Thursday, August 13, 2009

Hello World Wicket Development without the Maven burden

For most of us in Nigeria (this does not apply to the privileged few) learning a new technology nowadays is usually a challenge. Imagine a situation where I am trying to learn how to use a technology like Tapestry 5 or Wicket for the first time and having to pick up another technology like Maven. Don't get me wrong Maven is cool (hope the Ant people are not annoyed. Ant is cool too).

Okay I was in my little room feeling happy that I had just downloaded the Wicket 1.4 stable release using a free connection (I don't have one at home don't ask why) and I would like to try it out with its support for generics among others. I open up my Eclipse 3.4.0 and then I remember what happened when I first used Wicket 1.3 (refer to the Wicket Quickstart if you don't know what I am blabbing about). No Maven on this computer and no Internet. Damn. Hence this post was written to teach you how to use Wicket without relying on Maven. Read on if you are interested.

This post assumes that you are familiar with Java, Eclipse (with the Java EE perspective) and that you have downloaded Wicket 1.4. Your Eclipse environment should also have been setup to run on a server like Apache Tomcat 6.

These are the basic steps:
a) In your Eclipse IDE start a new Dynamic Web Project (name the project HelloWorldWicket)

b) Unzip your Wicket download to anywhere you like (for example, C:\apache-wicket-1.4.0)

c) Navigate to the lib folder under the the folder where you unzipped Wicket and copy the file named wicket-1.4.0.jar to the WEB-INF/lib of your Eclipse project.

d) Create 2 Java class files and under the package helloworld (copy and paste the code for these files from this post)

e) Create an html file called HelloWorld.html and place it in the sample package folder as the (copy and paste the code for this file from this post)

f) Copy and paste the code for the web.xml file from this post and replace the WEB-INF/web.xml file in your eclipse project.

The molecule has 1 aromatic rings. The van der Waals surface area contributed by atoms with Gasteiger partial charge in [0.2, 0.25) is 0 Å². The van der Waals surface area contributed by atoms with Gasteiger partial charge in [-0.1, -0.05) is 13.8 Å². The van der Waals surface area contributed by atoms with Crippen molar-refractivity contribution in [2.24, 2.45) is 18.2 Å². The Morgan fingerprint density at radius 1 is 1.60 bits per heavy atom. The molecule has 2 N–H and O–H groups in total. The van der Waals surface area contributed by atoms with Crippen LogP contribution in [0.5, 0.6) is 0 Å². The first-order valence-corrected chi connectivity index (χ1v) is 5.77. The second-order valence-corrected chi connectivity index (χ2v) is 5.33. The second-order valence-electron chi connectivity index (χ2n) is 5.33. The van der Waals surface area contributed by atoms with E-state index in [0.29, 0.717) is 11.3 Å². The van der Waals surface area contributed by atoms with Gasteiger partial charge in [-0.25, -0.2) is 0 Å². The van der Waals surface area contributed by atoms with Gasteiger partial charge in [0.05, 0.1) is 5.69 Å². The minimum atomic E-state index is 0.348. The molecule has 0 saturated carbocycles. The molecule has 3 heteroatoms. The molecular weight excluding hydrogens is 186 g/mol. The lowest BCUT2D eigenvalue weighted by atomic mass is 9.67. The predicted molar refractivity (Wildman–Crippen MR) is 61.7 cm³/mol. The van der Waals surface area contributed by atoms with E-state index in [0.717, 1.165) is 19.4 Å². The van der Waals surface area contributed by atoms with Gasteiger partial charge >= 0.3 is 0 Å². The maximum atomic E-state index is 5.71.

g) If you try to run the project now your will get an error java.lang.NoClassDefFoundError: org/slf4j/LoggerFactory. The tricky part starts now

h) Navigate to the lib folder under the the folder where you unzipped Wicket. You will see a file called wicket-examples-1.4.0.war. Use the jar command to unzip the WEB/lib folder (for those that do not know the command is "<path_to_java_jdk_installation>/bin/jar -xvf <path_to_unzipped_wicket>/wicket-examples-1.4.0.war WEB-INF/lib" without the curly braces). The files we are interested in are called log4j-1.2.13.jar, slf4j-api-1.4.2.jar and slf4j-log4j12-1.4.2.jar. Copy these files to the WEB/lib of your Eclipse project and run the application. You should now see a nice Hello World by navigating your browser to http://localhost:8080/HelloWorldWicket/

Hope this post is useful. As I promised the code for this post is found below.
package helloworld;

import org.apache.wicket.Page;   
import org.apache.wicket.protocol.http.WebApplication;

public class HelloWorldApplication extends WebApplication {
    public Class getHomePage() {      
        return HelloWorld.class;    
package helloworld;  

import org.apache.wicket.markup.html.WebPage; 
import org.apache.wicket.markup.html.basic.Label;  

public class HelloWorld extends WebPage {  
    public HelloWorld() {      
        add(new Label("message""HelloWorld"));    

<span wicket:id="message" id="message" />
<?xml version="1.0" encoding="UTF-8"?>
<web-app xmlns:xsi="" xmlns="" xmlns:web="" xsi:schemaLocation="" id="HelloWorldWicket" version="2.5">